processing garden produce
fowlers Vacola bottling method
comparison of fowlers units
Both the electric and stovetop Fowlers units have their advantages and disadvantages.  Below is a comparison of their respective strengths and weaknesses.

electric fowlers units

Photo of an electric Fowlers preserving unit.
Electric Fowlers preserving unit.
  • Very simple to use with a single preserving time.
  • Lower failure rate of jar seals due to the water not having to reach boiling point and the tops of the jars sticking out of the water.
  • Easier on the back as the tap on the bottom of the unit means it can be drained of water without having to tip it.
  • Readily available in many hardware stores (Australia)
  • More expensive than stovetop units.
  • As they use electricity they are not as environmentally friendly as a stovetop unit on a gas cooker.
  • Can't really be used in homes that aren't on mains electricity.
  • Longer processing time.


Stovetop fowlers units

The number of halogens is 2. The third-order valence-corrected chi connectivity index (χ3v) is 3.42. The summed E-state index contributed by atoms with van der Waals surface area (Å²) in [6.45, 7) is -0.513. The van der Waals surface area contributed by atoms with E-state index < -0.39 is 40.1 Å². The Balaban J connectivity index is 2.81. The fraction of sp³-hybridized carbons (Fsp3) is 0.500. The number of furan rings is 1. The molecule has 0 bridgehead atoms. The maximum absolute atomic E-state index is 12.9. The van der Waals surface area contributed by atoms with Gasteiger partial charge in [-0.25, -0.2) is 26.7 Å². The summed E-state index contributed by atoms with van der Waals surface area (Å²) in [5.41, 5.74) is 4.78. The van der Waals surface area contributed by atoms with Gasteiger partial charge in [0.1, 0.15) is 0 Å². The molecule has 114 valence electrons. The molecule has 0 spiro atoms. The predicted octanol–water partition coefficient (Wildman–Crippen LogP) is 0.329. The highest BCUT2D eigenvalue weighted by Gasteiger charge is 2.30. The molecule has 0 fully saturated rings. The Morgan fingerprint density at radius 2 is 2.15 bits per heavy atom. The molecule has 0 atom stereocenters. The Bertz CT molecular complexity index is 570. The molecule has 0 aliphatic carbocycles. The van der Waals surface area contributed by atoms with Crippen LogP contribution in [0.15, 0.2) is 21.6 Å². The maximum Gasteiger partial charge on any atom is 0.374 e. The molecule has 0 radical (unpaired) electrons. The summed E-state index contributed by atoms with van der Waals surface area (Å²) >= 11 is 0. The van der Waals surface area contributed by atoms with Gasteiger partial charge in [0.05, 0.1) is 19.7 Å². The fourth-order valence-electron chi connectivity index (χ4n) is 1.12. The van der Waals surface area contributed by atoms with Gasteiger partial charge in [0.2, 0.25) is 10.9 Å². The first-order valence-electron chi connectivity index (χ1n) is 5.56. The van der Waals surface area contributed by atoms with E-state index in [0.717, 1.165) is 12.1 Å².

Photo of a gas stovetop Fowlers unit
Fowlers stovetop unit
on a gas stove.
  • Cheaper than electric units.
  • More environmentally friendly as they require less water and can be used on a gas hotplate.
  • Better suited for use in kitchens that are not on mains electricity.
  • Can only be bought second hand,  which means they are not always readily available.
  • More complicated to use as cooking times vary depending on the different jar sizes.
  • Harder on the back as you have to physically lift the unit in order to tip out the water.
  • Higher failure rate of jar seals due to the water  having to reach boiling point and the tops of the jars sit out of the water.